How to Get Rid of Skunks? (5 Removal Methods and Quick Facts)

How to Get Rid of Skunks

Understanding basic skunk behavior and physiology, as well as any legal impediments will assist you greatly in your endeavors. Most importantly, you’ll need to learn how to get rid of the smell if you or someone gets sprayed!

Humane Trapping Methods for Removing Skunks

Trapping skunks humanely is often the best DIY method to remove them from your property before you relocate them. However, you must follow the right steps to trap skunks safely and prevent them from spraying you.

Choose an Appropriate Trap

  • Use a live cage or box trap designed for skunk-size animals.
  • The trap should be about 10 inches by 12 inches by 32 inches in size.
  • Look for traps made of heavy-duty wire mesh or plastic to prevent the skunk from chewing its way out.
  • Traps that close via a gravity-based door are more humane and reliable
  • Avoid using old-fashioned leg hold traps, as they can harm the animal and raise the risk of getting sprayed.

Bait the Trap Effectively

You need an irresistible bait to lure the skunk inside:

  • Use sardines packed in oil as bait; skunks cannot resist their smell.
  • Peanut butter.
  • Cat food or canned fish packed in oil.
  • Fruit like watermelon or berries.
  • Put the bait at the back of the trap to ensure the skunk enters fully while investigating the smell.
  • Tie the bait to a string or stick, so replacing it doesn’t require reaching inside the trap.
  • Avoid wearing gloves when handling or applying bait, as your scent could repel the skunk.

Set the Trap in an Appealing Location

Site the trap where skunk activity has been high:

  • Along paths by garden edges or flower beds.
  • Near compost piles or trash bins.
  • Close to openings or dug-out areas by foundations.
  • Under decks or porches.
  • Place the trap on a flat surface in a visible area, but cover the top and sides with burlap or a dark tarp for security.
  • Do not set the trap near loud machinery, as the noise could scare the skunk away once it is trapped.

Check Traps Frequently

  • In the early morning, right after skunks finish their night foraging, check the traps.
  • Approach quietly and slowly to avoid spooking a captured skunk.
  • If a mother skunk and her babies are trapped, first release the mother, then cover the trap. This may prevent defensive spraying.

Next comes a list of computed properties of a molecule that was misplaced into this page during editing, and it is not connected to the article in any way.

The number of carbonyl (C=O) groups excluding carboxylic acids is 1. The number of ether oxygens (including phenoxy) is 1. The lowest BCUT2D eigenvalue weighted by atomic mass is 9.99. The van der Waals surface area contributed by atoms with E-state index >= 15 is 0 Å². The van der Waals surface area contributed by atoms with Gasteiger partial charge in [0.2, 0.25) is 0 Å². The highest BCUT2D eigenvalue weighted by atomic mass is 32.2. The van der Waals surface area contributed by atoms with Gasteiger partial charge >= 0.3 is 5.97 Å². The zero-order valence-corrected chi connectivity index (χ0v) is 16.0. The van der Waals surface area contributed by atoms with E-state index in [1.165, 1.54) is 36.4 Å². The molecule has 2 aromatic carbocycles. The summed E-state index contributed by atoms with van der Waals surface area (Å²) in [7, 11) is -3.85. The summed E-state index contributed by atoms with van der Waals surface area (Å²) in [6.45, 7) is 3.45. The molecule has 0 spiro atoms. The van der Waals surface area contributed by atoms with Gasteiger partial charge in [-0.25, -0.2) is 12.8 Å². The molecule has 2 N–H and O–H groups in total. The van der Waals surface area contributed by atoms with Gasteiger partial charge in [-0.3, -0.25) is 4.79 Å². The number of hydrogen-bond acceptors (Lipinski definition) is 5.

• Never keep a skunk trapped for more than 12 hours

Removing Food Sources to Get Rid of Skunks

Skunks are drawn to easy food sources around homes and gardens. To discourage skunks from staying and causing damage, it’s crucial to remove these food sources.

Manage Your Garbage

Skunks forage through trash seeking scraps. Make containers inaccessible:

  • Invest in trash cans with airtight, locking lids to contain smells
  • Use bungee cords to fasten lids extra securely.
  • Place trash bags inside metal bins or latched plastic containers.
  • Keep all garbage storage far from your house’s foundation and wooden porches.
  • Take trash to the curb the morning of pickup to avoid overnight scavenging.

Pet Food Control

Do not leave pet food accessible outside ever:

  • Feed pets indoors, then promptly remove leftover food
  • Store all bulk pet food bags indoors on shelves or in lidded bins
  • Dispose of waste from pet bowls immediately after pets finish meals

Eliminate Possible Denning Sites

Skunks seek sheltered spots to raise young like:

  • Wood or brush piles
  • Tangles of vegetation
  • Old sheds, decks with access underneath
  • Openings under porches or steps

Ensuring your property limits such sites takes away their nesting appeal.

Protect Your Garden

Hungry skunks will raid ripening fruits and vegetables:

  • Install wire fencing or hardware cloth around the perimeter of planting beds
  • Cover plants with protective row covers
  • Apply repellents made from hot pepper wax, garlic oil, or citrus oils